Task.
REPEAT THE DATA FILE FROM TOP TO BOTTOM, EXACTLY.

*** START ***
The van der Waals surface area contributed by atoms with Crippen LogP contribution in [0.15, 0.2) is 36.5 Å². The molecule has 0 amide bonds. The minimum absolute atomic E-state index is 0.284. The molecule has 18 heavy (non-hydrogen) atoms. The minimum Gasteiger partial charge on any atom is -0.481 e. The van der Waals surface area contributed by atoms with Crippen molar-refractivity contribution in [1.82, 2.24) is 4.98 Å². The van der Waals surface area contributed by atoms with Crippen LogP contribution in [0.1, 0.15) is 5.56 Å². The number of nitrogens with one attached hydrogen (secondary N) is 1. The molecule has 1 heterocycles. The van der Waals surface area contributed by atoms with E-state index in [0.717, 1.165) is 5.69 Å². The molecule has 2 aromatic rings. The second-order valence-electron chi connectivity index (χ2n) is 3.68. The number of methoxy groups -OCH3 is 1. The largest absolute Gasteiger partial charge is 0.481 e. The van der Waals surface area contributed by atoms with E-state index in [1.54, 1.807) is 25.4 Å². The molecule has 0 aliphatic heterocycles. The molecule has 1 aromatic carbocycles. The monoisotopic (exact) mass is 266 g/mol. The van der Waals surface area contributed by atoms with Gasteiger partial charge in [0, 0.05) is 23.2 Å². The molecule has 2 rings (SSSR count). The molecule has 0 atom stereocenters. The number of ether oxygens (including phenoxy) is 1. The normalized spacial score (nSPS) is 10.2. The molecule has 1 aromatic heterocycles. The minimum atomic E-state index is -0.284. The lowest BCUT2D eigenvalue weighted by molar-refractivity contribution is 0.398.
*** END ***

The van der Waals surface area contributed by atoms with Crippen LogP contribution in [0.15, 0.2) is 36.5 Å². The molecule has 0 amide bonds. The minimum absolute atomic E-state index is 0.284. The molecule has 18 heavy (non-hydrogen) atoms. The minimum Gasteiger partial charge on any atom is -0.481 e. The van der Waals surface area contributed by atoms with Crippen molar-refractivity contribution in [1.82, 2.24) is 4.98 Å². The van der Waals surface area contributed by atoms with Crippen LogP contribution in [0.1, 0.15) is 5.56 Å². The number of nitrogens with one attached hydrogen (secondary N) is 1. The molecule has 1 heterocycles. The van der Waals surface area contributed by atoms with E-state index in [0.717, 1.165) is 5.69 Å². The molecule has 2 aromatic rings. The second-order valence-electron chi connectivity index (χ2n) is 3.68. The number of methoxy groups -OCH3 is 1. The largest absolute Gasteiger partial charge is 0.481 e. The van der Waals surface area contributed by atoms with E-state index in [1.54, 1.807) is 25.4 Å². The molecule has 0 aliphatic heterocycles. The molecule has 1 aromatic carbocycles. The monoisotopic (exact) mass is 266 g/mol. The van der Waals surface area contributed by atoms with Gasteiger partial charge in [0, 0.05) is 23.2 Å². The molecule has 2 rings (SSSR count). The molecule has 0 atom stereocenters. The number of ether oxygens (including phenoxy) is 1. The normalized spacial score (nSPS) is 10.2. The molecule has 1 aromatic heterocycles. The minimum atomic E-state index is -0.284. The lowest BCUT2D eigenvalue weighted by molar-refractivity contribution is 0.398.